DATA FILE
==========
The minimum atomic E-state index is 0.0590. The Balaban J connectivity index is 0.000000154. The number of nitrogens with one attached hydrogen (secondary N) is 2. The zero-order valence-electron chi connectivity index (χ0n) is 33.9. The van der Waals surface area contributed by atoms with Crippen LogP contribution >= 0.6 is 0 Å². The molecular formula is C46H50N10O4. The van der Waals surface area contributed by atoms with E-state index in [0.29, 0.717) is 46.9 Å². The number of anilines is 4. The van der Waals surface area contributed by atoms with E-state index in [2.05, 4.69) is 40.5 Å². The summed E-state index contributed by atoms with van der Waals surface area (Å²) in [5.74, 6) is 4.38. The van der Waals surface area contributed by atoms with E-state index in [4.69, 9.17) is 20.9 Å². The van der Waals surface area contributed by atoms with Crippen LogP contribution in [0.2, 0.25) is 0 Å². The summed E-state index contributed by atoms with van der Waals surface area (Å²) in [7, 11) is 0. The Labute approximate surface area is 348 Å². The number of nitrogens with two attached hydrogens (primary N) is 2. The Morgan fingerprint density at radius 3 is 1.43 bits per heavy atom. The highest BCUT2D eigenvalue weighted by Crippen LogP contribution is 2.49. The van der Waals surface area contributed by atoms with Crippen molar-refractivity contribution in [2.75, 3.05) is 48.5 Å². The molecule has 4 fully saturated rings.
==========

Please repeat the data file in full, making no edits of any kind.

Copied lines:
The minimum atomic E-state index is 0.0590. The Balaban J connectivity index is 0.000000154. The number of nitrogens with one attached hydrogen (secondary N) is 2. The zero-order valence-electron chi connectivity index (χ0n) is 33.9. The van der Waals surface area contributed by atoms with Crippen LogP contribution >= 0.6 is 0 Å². The molecular formula is C46H50N10O4. The van der Waals surface area contributed by atoms with E-state index in [0.29, 0.717) is 46.9 Å². The number of anilines is 4. The van der Waals surface area contributed by atoms with E-state index in [2.05, 4.69) is 40.5 Å². The summed E-state index contributed by atoms with van der Waals surface area (Å²) in [5.74, 6) is 4.38. The van der Waals surface area contributed by atoms with E-state index in [4.69, 9.17) is 20.9 Å². The van der Waals surface area contributed by atoms with Crippen LogP contribution in [0.2, 0.25) is 0 Å². The summed E-state index contributed by atoms with van der Waals surface area (Å²) in [7, 11) is 0. The Labute approximate surface area is 348 Å². The number of nitrogens with two attached hydrogens (primary N) is 2. The Morgan fingerprint density at radius 3 is 1.43 bits per heavy atom. The highest BCUT2D eigenvalue weighted by Crippen LogP contribution is 2.49. The van der Waals surface area contributed by atoms with Crippen molar-refractivity contribution in [2.75, 3.05) is 48.5 Å². The molecule has 4 fully saturated rings.